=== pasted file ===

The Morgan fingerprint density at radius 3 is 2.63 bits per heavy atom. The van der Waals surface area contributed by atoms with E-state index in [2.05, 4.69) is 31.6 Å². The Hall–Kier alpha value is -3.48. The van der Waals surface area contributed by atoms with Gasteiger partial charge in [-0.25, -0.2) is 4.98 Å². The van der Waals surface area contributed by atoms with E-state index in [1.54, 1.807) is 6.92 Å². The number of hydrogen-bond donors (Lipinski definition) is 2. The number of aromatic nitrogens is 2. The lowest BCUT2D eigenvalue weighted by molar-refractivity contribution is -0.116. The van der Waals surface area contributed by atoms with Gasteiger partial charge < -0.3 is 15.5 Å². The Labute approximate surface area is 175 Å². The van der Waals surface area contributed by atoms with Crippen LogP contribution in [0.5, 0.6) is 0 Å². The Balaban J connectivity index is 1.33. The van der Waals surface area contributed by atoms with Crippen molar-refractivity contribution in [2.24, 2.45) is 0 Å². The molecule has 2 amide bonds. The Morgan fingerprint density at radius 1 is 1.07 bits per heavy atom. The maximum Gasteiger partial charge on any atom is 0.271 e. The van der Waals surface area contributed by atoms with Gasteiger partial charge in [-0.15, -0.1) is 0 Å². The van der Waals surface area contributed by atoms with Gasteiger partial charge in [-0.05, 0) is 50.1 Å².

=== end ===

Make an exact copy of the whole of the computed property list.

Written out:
The Morgan fingerprint density at radius 3 is 2.63 bits per heavy atom. The van der Waals surface area contributed by atoms with E-state index in [2.05, 4.69) is 31.6 Å². The Hall–Kier alpha value is -3.48. The van der Waals surface area contributed by atoms with Gasteiger partial charge in [-0.25, -0.2) is 4.98 Å². The van der Waals surface area contributed by atoms with E-state index in [1.54, 1.807) is 6.92 Å². The number of hydrogen-bond donors (Lipinski definition) is 2. The number of aromatic nitrogens is 2. The lowest BCUT2D eigenvalue weighted by molar-refractivity contribution is -0.116. The van der Waals surface area contributed by atoms with Gasteiger partial charge < -0.3 is 15.5 Å². The Labute approximate surface area is 175 Å². The van der Waals surface area contributed by atoms with Crippen LogP contribution in [0.5, 0.6) is 0 Å². The Balaban J connectivity index is 1.33. The van der Waals surface area contributed by atoms with Crippen molar-refractivity contribution in [2.24, 2.45) is 0 Å². The molecule has 2 amide bonds. The Morgan fingerprint density at radius 1 is 1.07 bits per heavy atom. The maximum Gasteiger partial charge on any atom is 0.271 e. The van der Waals surface area contributed by atoms with Gasteiger partial charge in [-0.15, -0.1) is 0 Å². The van der Waals surface area contributed by atoms with Gasteiger partial charge in [-0.05, 0) is 50.1 Å².